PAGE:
Kubernetes networking model says that any pod can reach any other pod at the target pod’s IP by default, but discovering those IPs and maintaining that list while pods are potentially being rescheduled — resulting in them getting an entirely new IP — by hand would be a lot of tedious, fragile work. In this post, I’ll explain how to configure networking services in Kubernetes to allow pods to communicate reliably with each other.
I reviewed the basic setup for building applications in Kubernetes in part 1 of this blog series. In this post, I’ll explain how to use pods and controllers to create scalable processes for managing your applications. The heart of any application is its running processes, and in Kubernetes we fundamentally create processes as pods. Pods are a bit fancier than individual containers, in that they can schedule whole groups of containers, co-located on a single host.
Kubernetes’ complexity is overwhelming for a lot of people jumping in for the first time. In this blog series, I’m going to walk you through the basics of architecting an application for Kubernetes, with a tactical focus on the actual Kubernetes objects you’re going to need.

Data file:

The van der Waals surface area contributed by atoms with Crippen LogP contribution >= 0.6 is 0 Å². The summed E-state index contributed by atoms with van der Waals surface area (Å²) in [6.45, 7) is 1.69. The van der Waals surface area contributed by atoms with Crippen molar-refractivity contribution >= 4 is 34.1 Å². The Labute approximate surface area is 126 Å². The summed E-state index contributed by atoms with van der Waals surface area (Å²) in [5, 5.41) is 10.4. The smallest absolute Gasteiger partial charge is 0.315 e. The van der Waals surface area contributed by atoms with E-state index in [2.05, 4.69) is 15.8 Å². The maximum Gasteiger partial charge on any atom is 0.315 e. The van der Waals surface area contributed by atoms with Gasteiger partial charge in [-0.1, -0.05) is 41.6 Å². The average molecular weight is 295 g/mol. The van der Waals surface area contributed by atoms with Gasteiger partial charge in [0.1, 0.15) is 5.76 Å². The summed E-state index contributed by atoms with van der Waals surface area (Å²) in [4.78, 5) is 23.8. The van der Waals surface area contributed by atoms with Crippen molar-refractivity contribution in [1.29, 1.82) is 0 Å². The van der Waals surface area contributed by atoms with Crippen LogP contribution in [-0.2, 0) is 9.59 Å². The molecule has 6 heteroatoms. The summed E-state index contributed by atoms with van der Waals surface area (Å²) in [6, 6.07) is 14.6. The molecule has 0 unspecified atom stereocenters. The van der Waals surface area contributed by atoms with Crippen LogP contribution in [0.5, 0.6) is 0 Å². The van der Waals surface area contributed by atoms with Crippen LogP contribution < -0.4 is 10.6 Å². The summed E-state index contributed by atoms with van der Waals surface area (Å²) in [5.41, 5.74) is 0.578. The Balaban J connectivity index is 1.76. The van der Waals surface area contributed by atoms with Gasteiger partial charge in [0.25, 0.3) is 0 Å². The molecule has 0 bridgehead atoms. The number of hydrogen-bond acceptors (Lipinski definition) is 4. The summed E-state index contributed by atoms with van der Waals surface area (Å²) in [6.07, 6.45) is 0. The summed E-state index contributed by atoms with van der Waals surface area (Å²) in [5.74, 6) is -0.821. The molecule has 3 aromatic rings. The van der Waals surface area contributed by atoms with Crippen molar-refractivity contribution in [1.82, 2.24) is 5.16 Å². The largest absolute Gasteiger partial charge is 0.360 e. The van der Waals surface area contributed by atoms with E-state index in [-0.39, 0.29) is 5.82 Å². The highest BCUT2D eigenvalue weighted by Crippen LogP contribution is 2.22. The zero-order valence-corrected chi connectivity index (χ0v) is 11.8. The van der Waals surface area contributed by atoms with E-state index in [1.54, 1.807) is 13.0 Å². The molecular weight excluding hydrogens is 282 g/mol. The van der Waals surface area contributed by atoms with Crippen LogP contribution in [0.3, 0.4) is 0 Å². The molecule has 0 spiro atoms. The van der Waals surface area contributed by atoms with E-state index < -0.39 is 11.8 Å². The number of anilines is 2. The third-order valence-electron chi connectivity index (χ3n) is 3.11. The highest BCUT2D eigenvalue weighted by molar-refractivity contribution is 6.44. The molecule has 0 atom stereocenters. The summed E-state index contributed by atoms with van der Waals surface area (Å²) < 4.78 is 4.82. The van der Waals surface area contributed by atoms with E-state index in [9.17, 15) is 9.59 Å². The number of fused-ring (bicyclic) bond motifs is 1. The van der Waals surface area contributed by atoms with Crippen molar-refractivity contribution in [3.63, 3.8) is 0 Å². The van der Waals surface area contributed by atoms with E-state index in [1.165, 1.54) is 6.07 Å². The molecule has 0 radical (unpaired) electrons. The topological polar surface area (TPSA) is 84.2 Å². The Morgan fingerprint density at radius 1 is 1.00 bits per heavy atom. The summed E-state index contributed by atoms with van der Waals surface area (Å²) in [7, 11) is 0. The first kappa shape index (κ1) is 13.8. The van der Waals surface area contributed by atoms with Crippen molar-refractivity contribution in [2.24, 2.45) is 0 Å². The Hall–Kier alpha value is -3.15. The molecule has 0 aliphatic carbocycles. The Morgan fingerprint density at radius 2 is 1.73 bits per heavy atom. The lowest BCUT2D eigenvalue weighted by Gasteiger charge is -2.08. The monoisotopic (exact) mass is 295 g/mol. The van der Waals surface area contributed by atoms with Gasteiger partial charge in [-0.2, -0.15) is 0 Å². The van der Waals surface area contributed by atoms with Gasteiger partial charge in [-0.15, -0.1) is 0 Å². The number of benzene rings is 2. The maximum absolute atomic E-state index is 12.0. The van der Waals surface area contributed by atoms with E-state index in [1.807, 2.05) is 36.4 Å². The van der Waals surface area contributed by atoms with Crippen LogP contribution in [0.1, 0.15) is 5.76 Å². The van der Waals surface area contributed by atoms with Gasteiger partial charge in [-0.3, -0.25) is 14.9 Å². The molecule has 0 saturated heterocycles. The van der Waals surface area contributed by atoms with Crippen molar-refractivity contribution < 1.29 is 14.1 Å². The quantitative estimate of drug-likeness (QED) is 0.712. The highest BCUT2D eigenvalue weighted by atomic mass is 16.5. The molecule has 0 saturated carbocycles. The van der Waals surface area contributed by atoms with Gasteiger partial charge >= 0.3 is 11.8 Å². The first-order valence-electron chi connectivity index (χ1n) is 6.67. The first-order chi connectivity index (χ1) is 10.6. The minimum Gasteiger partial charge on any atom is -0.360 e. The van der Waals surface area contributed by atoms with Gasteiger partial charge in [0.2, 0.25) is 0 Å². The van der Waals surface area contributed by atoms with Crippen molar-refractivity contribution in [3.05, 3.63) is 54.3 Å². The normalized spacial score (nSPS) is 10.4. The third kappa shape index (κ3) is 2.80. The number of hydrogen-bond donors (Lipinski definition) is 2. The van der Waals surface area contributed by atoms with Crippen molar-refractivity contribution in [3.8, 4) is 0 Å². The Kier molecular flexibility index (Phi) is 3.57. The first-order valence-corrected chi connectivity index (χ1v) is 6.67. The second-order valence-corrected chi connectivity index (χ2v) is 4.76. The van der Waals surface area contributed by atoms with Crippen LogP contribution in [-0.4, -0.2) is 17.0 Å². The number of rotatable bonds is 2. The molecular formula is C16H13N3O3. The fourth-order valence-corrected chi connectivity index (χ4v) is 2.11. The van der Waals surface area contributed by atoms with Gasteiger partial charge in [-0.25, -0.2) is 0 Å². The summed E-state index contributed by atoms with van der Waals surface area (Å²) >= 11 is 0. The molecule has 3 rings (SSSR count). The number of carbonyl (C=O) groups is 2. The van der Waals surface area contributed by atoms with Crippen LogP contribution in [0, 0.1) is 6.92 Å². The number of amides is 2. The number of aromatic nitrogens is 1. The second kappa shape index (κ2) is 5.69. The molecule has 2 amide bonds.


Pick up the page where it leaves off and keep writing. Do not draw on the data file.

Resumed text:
Docker support for cross-platform applications is better than ever. At this month’s Docker Virtual Meetup, we featured Docker Architect Elton Stoneman showing how to build and run truly cross-platform apps – including Arm, Intel, Linux and Windows – using Docker’s buildx functionality.
Already available as part of Docker Trusted Registry, personal access tokens can now be used as a substitute for your password in Docker Hub, especially for integrating your Hub account with other tools. You’ll be able to leverage these tokens for authenticating your Hub account from the Docker CLI.
ey has been around for over 200 years. One of the really amazing things about being in an organization that’s been around that long is that you have to have a culture of innovation at your core. Technology like Docker has really empowered our business because it allows us to innovate, and it allows us to experiment. That’s critical because experimentation and being allowed to fail is what allows us to innovate and learn.
We sat down recently with InterSystems, our partner and customer, to talk about how they deliver an enterprise database at scale to their customers. InterSystems’s software powers mission-critical applications at hospitals, banks, government agencies and other organizations.
Last year at DockerCon and Microsoft Connect, we announced the Cloud Native Application Bundle (CNAB) specification in partnership with Microsoft, HashiCorp, and Bitnami. Since then the CNAB community has grown to include Pivotal, Intel, DataDog, and others, and we are all happy to announce that the CNAB core specification has reached 1.0.